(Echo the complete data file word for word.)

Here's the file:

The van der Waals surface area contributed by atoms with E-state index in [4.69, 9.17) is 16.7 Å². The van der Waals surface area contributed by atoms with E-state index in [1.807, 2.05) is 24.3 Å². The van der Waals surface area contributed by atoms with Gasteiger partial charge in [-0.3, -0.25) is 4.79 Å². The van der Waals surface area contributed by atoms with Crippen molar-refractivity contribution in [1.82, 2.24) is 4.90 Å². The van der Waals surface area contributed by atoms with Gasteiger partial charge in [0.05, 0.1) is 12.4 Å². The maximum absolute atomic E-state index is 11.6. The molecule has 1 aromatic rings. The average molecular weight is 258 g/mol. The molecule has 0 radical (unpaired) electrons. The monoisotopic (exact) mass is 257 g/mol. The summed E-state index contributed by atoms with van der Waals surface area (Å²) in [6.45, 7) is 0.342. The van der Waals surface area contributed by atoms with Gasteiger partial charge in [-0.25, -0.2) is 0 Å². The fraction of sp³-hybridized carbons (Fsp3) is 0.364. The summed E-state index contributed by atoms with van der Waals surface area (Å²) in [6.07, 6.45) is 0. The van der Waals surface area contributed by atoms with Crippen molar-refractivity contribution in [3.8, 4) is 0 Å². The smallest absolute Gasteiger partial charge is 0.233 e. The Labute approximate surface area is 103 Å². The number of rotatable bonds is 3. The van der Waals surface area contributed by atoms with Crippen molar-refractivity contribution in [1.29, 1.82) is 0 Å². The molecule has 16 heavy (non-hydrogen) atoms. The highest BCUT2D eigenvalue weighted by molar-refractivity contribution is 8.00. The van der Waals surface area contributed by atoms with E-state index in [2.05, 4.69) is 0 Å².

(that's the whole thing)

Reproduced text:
The van der Waals surface area contributed by atoms with E-state index in [4.69, 9.17) is 16.7 Å². The van der Waals surface area contributed by atoms with E-state index in [1.807, 2.05) is 24.3 Å². The van der Waals surface area contributed by atoms with Gasteiger partial charge in [-0.3, -0.25) is 4.79 Å². The van der Waals surface area contributed by atoms with Crippen molar-refractivity contribution in [1.82, 2.24) is 4.90 Å². The van der Waals surface area contributed by atoms with Gasteiger partial charge in [0.05, 0.1) is 12.4 Å². The maximum absolute atomic E-state index is 11.6. The molecule has 1 aromatic rings. The average molecular weight is 258 g/mol. The molecule has 0 radical (unpaired) electrons. The monoisotopic (exact) mass is 257 g/mol. The summed E-state index contributed by atoms with van der Waals surface area (Å²) in [6.45, 7) is 0.342. The van der Waals surface area contributed by atoms with Gasteiger partial charge in [-0.25, -0.2) is 0 Å². The fraction of sp³-hybridized carbons (Fsp3) is 0.364. The summed E-state index contributed by atoms with van der Waals surface area (Å²) in [6.07, 6.45) is 0. The van der Waals surface area contributed by atoms with Crippen molar-refractivity contribution in [3.8, 4) is 0 Å². The smallest absolute Gasteiger partial charge is 0.233 e. The Labute approximate surface area is 103 Å². The number of rotatable bonds is 3. The van der Waals surface area contributed by atoms with Crippen molar-refractivity contribution in [1.29, 1.82) is 0 Å². The molecule has 16 heavy (non-hydrogen) atoms. The highest BCUT2D eigenvalue weighted by molar-refractivity contribution is 8.00. The van der Waals surface area contributed by atoms with E-state index in [2.05, 4.69) is 0 Å².